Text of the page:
TEHRAN, Iran -- As new European Union sanctions targeting Iran's vital oil industry took effect yesterday, Tehran acknowledged that the measures aimed at reining in its disputed nuclear program were taking a toll.

The ban by the 27-member EU on the purchase of Iranian oil dealt the Islamic Republic its second economic setback in days, following fresh U.S. sanctions that prohibit the world's banks from completing oil transactions with Iranian banks. Combined, the measures significantly ratchet up the pressure on an Iranian economy already squeezed by previous rounds of sanctions.

"Today, we are facing the heaviest of sanctions, and we ask people to help officials in this battle," Vice President Mohammad Reza Rahimi was quoted as saying on state television's website.

He said the "dastardly sanctions" might cause "occasional confusion" in the domestic market. Rahimi said imported goods and hard currency had been stockpiled to help cushion the blow to the economy.

Iran had reacted furiously when the U.S. and EU sanctions were announced, threatening to block the strategic Strait of Hormuz, a vital waterway used to ship about one-fifth of the world's oil. Yesterday, Iranian officials appeared to be backing away from that threat, which roiled international oil markets at the time.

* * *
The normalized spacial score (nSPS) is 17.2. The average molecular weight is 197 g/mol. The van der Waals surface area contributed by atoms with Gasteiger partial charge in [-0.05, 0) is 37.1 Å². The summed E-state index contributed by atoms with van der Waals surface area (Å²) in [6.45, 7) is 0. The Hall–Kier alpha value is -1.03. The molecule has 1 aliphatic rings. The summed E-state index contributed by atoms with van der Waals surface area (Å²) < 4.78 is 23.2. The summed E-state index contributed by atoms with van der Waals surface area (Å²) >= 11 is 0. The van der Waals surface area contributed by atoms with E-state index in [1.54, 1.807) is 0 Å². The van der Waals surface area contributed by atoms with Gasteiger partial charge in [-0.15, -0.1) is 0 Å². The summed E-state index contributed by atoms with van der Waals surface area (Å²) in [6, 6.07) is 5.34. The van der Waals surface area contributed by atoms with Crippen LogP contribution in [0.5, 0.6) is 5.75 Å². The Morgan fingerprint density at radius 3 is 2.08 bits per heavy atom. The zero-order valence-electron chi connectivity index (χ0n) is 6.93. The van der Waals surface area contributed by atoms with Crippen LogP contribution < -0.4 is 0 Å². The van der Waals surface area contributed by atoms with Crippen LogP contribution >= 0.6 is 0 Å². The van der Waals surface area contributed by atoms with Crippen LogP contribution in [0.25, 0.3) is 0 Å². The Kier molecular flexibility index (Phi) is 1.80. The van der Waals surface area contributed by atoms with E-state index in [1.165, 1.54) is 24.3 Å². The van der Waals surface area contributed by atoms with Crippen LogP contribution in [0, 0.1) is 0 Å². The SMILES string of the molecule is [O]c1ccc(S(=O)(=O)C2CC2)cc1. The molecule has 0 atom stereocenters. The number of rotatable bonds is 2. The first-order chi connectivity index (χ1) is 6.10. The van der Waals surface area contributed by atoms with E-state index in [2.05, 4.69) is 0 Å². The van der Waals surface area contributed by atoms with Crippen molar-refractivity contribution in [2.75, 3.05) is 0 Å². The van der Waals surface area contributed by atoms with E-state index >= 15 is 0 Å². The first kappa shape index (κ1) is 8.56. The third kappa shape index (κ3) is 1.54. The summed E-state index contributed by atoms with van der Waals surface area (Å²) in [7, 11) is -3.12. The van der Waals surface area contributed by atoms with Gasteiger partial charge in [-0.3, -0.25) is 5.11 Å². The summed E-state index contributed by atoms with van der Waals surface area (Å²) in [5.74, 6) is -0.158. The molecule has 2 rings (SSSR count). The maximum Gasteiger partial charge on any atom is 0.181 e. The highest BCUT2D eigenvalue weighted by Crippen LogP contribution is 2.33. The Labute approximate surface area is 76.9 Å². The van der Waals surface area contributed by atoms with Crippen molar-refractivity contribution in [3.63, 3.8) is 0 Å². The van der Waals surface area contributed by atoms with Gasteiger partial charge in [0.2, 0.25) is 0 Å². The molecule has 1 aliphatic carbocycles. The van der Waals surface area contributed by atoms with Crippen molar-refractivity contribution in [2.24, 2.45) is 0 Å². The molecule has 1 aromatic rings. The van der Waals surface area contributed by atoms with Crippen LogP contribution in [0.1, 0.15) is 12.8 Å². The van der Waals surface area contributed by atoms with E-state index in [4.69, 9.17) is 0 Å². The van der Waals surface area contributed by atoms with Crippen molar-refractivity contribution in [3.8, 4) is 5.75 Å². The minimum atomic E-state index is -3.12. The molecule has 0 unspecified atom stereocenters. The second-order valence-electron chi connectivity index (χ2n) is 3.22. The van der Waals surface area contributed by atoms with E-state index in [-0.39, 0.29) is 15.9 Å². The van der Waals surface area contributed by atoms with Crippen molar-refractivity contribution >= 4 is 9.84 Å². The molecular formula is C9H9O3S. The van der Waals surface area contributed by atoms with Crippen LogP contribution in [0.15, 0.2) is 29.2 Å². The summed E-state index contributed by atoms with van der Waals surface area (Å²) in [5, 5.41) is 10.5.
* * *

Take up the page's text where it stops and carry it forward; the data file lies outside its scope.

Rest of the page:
The EU, which accounted for around 18 percent of Iran's oil exports, said earlier this week that all contracts for importing Iranian oil will have to be terminated beginning yesterday. Also, European companies will no longer be involved in insuring Iranian oil.

In Washington, White House spokesman Jay Carney welcomed the EU oil embargo. He said in a statement that the United States and the EU "are committed to holding Iran accountable for failing to meet its international obligations," showing "the seriousness with which the international community views the challenge of Iran's nuclear ambitions."

Iran has the second-largest OPEC oil output, producing about 4 million barrels a day. The country's recoverable oil reserves are estimated at more than 137 billion barrels, or 12 percent of the world's overall reserves. The country relies on oil exports for about 80 percent of its public revenue. Most of Iran's crude production is used domestically, however.

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